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New Jersey supermarket shooter was employee, ex-Marine

A law enforcement official briefed on the investigation identified him as Terence Tyler, an ex-Marine who was discharged in 2010.

By Katie ZezimaAssociated Press / August 31, 2012

Police investigate the shooting of three people in a Pathmark supermarket on Route 9 in Old Bridge, N.J., on Aug. 31.

Rich Schultz/AP

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OLD BRIDGE, New Jersey

An ex-U.S. Marine wearing military clothing opened fire on more than a dozen co-workers at a supermarket early Friday, killing two of them and himself, authorities said.

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The 23-year-old man left his shift at a Pathmark store in the U.S. state of New Jersey around 3:30 a.m. and returned a half-hour later to the closed store with a handgun and an AK-47 assault rifle, Prosecutor Bruce Kaplan said. About 12 to 14 workers were still there.

The man fired at least 16 rounds from the rifle at the first workers he saw, killing an 18-year-old woman and a 24-year-old man as other workers hid, Kaplan said.

"I do not believe that they were specifically targeted. I believe everybody in the store was a target," said Kaplan.

The gunman then killed himself, said Kaplan.

He did not release the name of the suspect, but a law enforcement official briefed on the investigation identified him as Terence Tyler, an ex-Marine who was discharged in 2010. The official spoke to The Associated Press on condition of anonymity because his agency is not in charge of the investigation.

Tyler never served overseas, said Marine spokeswoman Capt. Kendra Motz. She wouldn't comment on the circumstances of his discharge.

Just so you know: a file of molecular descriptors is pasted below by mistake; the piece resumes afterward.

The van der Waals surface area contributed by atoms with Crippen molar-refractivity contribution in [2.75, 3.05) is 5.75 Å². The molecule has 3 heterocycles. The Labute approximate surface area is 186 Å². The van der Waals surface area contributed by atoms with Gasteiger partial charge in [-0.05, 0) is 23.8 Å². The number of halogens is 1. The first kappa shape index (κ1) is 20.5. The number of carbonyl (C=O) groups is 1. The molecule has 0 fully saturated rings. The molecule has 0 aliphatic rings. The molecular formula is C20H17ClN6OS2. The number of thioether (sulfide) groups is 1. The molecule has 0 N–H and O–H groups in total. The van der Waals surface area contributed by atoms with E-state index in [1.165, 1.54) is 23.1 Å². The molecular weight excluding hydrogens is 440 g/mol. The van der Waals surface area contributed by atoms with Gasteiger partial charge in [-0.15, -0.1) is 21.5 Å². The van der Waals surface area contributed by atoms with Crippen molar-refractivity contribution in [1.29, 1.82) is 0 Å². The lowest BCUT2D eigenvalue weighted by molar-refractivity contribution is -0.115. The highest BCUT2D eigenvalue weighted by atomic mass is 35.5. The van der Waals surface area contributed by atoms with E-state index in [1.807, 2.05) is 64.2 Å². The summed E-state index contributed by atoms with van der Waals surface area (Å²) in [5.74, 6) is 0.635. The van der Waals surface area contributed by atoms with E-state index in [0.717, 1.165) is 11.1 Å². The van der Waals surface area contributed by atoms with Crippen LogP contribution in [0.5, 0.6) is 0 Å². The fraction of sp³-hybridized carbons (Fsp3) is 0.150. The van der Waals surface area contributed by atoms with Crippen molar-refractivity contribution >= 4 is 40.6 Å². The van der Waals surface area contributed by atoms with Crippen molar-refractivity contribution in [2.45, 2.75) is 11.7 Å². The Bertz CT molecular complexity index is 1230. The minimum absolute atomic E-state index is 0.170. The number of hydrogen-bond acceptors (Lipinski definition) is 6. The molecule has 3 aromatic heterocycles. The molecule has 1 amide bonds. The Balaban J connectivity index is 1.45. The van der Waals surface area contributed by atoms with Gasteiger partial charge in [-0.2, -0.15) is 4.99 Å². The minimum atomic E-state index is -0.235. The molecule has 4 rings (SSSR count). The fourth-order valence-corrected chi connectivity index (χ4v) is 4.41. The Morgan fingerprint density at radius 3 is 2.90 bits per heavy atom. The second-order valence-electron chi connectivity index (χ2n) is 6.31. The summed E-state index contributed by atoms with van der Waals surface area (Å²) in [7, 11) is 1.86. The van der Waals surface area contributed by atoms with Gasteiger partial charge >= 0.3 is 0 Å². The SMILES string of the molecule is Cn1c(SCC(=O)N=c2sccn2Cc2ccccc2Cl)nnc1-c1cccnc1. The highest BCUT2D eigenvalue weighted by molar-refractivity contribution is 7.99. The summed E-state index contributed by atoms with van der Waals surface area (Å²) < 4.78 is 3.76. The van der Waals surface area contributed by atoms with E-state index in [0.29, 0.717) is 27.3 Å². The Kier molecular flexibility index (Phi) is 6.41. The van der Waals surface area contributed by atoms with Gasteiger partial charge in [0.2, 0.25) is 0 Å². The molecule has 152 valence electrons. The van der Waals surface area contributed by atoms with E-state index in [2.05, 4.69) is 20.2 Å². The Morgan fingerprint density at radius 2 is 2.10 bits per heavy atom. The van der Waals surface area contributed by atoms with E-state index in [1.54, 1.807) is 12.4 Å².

At the top of a Facebook page for a Terence Tyler who says he served in the Marines on the exact dates of the shooter has this slogan: "Be optimistic. All the people you hate are going to eventually die."

Tyler moved to an apartment near the Pathmark earlier this summer, neighbors said. Co-workers said he had been only working at the store for a few weeks.

Pathmark worker Miranda Miranda said she steered clear of Tyler. "The way he looked at me, he gave me an uneasy vibe," she said.

She had worked on the overnight shift Thursday night into Friday morning before switching a few weeks ago.

"Right now, all I know is what keeps coming into my mind," she said. "That could've been me."

Tyler spent the July 4 weekend drinking at Jersey shore bars with Manase Acheantong, who said Tyler was his friend's cousin.

"We went out. We had drinks. He was a normal kid. He didn't start no fights. He didn't seem crazy," said Acheantong, 25.

John Niccollai, president of a foodworkers union that represents some store employees, said Pathmark officials and workers told him the gunman wore military clothing and had just punched out for the night before coming back into the store and opening fire.

Many of the employees escaped gunfire, Niccollai said, when an assistant manager, "who I would view as a hero," helped many workers to get out of the store through the back door.

Kaplan and police walked through the shooting scene at the supermarket Friday morning, with two long windows in the front completely shot through. Police kept onlookers away; a number of vehicles were in the parking lot outside, along with police cars.

The store and its parking lot were closed.

A spokeswoman for Pathmark's parent company, Montvale-based Great Atlantic & Pacific Tea Co. said Friday the company is "deeply saddened" by the shooting and is cooperating with investigators.

"We express our deepest sympathies to the families of the victims and our appreciation to local law enforcement," spokeswoman Mary Connor said.

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